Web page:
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No Time To Die | October 8 2021 | Delayed again | RIP Sean Connery

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34 minutes ago, Burgess said:

But the loss in gross wasn’t just from China. If it had, I’d think they would be releasing in April. But most, if not all, of South East Asia is shuttered. Also parts of Europe and the Middle East. They were looking at a $300m loss, at least.

No it's not about China alone. The market disturbed so far are basically Italy and SK for now. Rest are doing what is expected from holdovers. Anyways, leaving out China, the film will be losing $50-70mn, with delay, which will be recovered by an additional gross of $125-175mn internationally. Further the revenue from home video will be delayed by an year as well from now, which also bear a present value cost.

 

So I would have pick recent date, as picked by Disney for Mulan and Widow.

Edited by charlie Jatinder

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No it's not about China alone. The market disturbed so far are basically Italy and SK for now. Rest are doing what is expected from holdovers. Anyways, leaving out China, the film will be losing $50-70mn, with delay, which will be recovered by an additional gross of $125-175mn internationally. Further the revenue from home video will be delayed by an year as well from now, which also bear a present value cost.

 

So I would have pick recent date, as picked by Disney for Mulan and Widow.

 

That’s assuming exhibitors (theater chains) have the capacity to take on another Blockbuster in the the middle of the Spring/Summer schedule. Also, if the consensus is that things will get worse before they get better then MGM was smart to push NTTD out as far into 2020 as is financially viable. Disney may not be able to move Mulan due to theater contracts and BW could still be moved.

 

 

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Posted this on Twitter, some speculation to throw out there - could we see an autumn festival run happen? First off, the film - for once, for a major blockbuster - should actually be fully done to make that happen. Unlike previous Bonds with very very tight post production schedules. Secondly, the success of A Star is Born & Joker on the circuit - particularly the latter - surely has opened doors to other studio blockbusters to use that as a launchpad. While those were admittedly more awards-positioned in a way Bond may not be, we did have Knives Out... And with Bond being a more 'prestige' blockbuster franchise, festival ambitions - doesn't have to be competition - would fit right in. Can also take place of a more conventional press/premiere tour partly, is doing festivals more or less expensive than bespoke premieres? From a fan POV, of course the possibility of seeing the film as early as late August/early September is exciting after the gut punch of a delay. Bond isn't nearly on the Marvel/Star Wars level of spoiler paranoia and bad actor leak risks, not nearly as much a concern. Like, no one leaked out whodunnit in Knives Out after TIFF, right? Or at least hasn't spammed the film's hashtags with it. In any case such a move, while unprecedented (as this whole situation is) could be a smart way to build *fresh* word of mouth back up, I would argue. After months upon months of delays, word of mouth from people actually seeing the film leading into it finally coming out, would be quite a thing. But, will these autumn festivals even go ahead with the virus situation? And more importantly, this would require a ton of confidence in the film being positively received. Months of mixed or negative reviews leading to release would be hard to overcome image wise, though Joker has showed to a certain extent that it doesn't matter as much?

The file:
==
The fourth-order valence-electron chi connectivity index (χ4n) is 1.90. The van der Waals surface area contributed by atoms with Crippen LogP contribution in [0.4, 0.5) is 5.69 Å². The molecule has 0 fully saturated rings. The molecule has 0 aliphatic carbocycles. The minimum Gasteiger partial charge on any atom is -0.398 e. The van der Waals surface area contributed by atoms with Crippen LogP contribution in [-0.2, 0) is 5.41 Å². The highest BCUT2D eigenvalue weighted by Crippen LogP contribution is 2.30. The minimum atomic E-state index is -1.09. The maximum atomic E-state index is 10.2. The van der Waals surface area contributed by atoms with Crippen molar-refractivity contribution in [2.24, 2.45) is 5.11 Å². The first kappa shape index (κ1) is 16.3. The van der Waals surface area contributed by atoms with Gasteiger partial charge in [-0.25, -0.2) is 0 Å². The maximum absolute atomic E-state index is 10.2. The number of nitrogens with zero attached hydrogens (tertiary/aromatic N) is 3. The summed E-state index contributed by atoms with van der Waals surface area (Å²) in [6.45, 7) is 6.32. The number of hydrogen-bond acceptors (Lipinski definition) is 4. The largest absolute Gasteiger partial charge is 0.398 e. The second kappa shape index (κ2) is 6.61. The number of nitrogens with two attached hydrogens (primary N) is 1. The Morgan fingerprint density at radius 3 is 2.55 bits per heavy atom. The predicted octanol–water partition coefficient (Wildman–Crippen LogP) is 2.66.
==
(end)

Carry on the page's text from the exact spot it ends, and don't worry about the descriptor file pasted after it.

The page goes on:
Possible timeline:

- Venice world premiere: Sept 2-12

- TIFF North America/IMAX premiere: Sept 10-20

- LFF - Surprise Film slot as to not cannibalise Royal Albert Hall premiere? Oct 7-18

And close off with the usual RAH premiere in early November.

Edited by antovolk
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Posted this on Twitter, some speculation to throw out there - could we see an autumn festival run happen? First off, the film - for once, for a major blockbuster - should actually be fully done to make that happen. Unlike previous Bonds with very very tight post production schedules. Secondly, the success of A Star is Born & Joker on the circuit - particularly the latter - surely has opened doors to other studio blockbusters to use that as a launchpad. While those were admittedly more awards-positioned in a way Bond may not be, we did have Knives Out... And with Bond being a more 'prestige' blockbuster franchise, festival ambitions - doesn't have to be competition - would fit right in. Can also take place of a more conventional press/premiere tour partly, is doing festivals more or less expensive than bespoke premieres? From a fan POV, of course the possibility of seeing the film as early as late August/early September is exciting after the gut punch of a delay. Bond isn't nearly on the Marvel/Star Wars level of spoiler paranoia and bad actor leak risks, not nearly as much a concern. Like, no one leaked out whodunnit in Knives Out after TIFF, right? Or at least hasn't spammed the film's hashtags with it. In any case such a move, while unprecedented (as this whole situation is) could be a smart way to build *fresh* word of mouth back up, I would argue. After months upon months of delays, word of mouth from people actually seeing the film leading into it finally coming out, would be quite a thing. But, will these autumn festivals even go ahead with the virus situation? And more importantly, this would require a ton of confidence in the film being positively received. Months of mixed or negative reviews leading to release would be hard to overcome image wise, though Joker has showed to a certain extent that it doesn't matter as much?